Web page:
History may not repeat itself, but in Turkey it most certainly rhymes. Jeremy Seal’s meticulously researched and vivid book, A Coup in Turkey, tells the story of a charismatic, iconoclastic leader despised by Turkey’s metropolitan elites who comes to power on the votes of the peasantry by promising democracy and a return to Islamic piety. Emboldened by successive election victories – fuelled by a mosque-building campaign the country can ill afford – and convinced that he is the embodiment of the Milli Irade (‘National Will’), he turns against the press that helped to get him elected. He shuts down newspapers and vindictively jails editors and political opponents. Alarmed by this challenge to the secular legacy of modern Turkey’s founder, Kemal Atatürk, the army decides to step in and remove him from power.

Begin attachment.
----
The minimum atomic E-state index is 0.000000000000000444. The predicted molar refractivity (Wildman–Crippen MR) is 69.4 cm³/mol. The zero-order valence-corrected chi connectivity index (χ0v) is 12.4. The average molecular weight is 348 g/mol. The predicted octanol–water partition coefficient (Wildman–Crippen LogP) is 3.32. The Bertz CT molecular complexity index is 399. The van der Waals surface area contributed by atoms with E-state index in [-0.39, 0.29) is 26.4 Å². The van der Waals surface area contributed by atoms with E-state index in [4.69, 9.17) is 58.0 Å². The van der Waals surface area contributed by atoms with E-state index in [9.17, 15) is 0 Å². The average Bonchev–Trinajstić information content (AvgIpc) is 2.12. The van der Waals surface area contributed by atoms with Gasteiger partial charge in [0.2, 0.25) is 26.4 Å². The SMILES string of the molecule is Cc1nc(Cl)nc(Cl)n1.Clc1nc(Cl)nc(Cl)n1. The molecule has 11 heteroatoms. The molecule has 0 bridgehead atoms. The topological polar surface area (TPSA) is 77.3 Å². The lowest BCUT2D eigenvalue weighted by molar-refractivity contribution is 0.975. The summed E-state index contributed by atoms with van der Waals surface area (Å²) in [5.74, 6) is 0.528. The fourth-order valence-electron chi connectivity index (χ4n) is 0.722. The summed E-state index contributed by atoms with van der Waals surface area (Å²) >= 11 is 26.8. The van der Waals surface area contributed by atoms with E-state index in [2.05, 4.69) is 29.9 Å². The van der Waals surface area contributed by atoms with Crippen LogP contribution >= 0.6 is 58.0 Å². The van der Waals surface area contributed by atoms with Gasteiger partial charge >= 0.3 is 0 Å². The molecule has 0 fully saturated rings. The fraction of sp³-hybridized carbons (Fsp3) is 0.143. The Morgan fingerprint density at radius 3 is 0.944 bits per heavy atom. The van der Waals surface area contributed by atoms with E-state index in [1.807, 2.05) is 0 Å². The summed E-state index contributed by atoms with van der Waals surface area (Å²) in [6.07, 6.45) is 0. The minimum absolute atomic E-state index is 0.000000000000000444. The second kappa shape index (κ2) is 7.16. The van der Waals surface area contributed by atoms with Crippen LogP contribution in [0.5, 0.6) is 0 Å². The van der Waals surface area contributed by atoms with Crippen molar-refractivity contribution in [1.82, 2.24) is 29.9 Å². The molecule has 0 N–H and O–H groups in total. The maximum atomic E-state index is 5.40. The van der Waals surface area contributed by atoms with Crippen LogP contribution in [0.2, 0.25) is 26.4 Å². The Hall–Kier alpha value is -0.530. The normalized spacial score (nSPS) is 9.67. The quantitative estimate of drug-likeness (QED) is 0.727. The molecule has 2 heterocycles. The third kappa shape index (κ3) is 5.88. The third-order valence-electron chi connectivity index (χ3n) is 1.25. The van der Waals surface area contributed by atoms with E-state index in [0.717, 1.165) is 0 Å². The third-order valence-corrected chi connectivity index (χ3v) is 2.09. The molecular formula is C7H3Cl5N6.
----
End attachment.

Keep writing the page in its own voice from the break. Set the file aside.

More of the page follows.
Although much of the last paragraph could be about Turkey’s current strongman president, Recep Tayyip Erdoğan, the protagonist of Seal’s book is actually Erdoğan’s political hero, Adnan Menderes. Menderes served as Turkey’s prime minister from 1950 until his removal in a near-bloodless military coup in 1960. His life was ended on the gallows a year later.
The parallels between the two men’s careers are striking. Both Menderes and Erdoğan overturned the political establishment by drawing on the support of the hitherto politically marginalised, from the traditionally minded rural poor to the small businessmen of Anatolia. They both maintained power by blatant populism and conspiracy theorising, appealing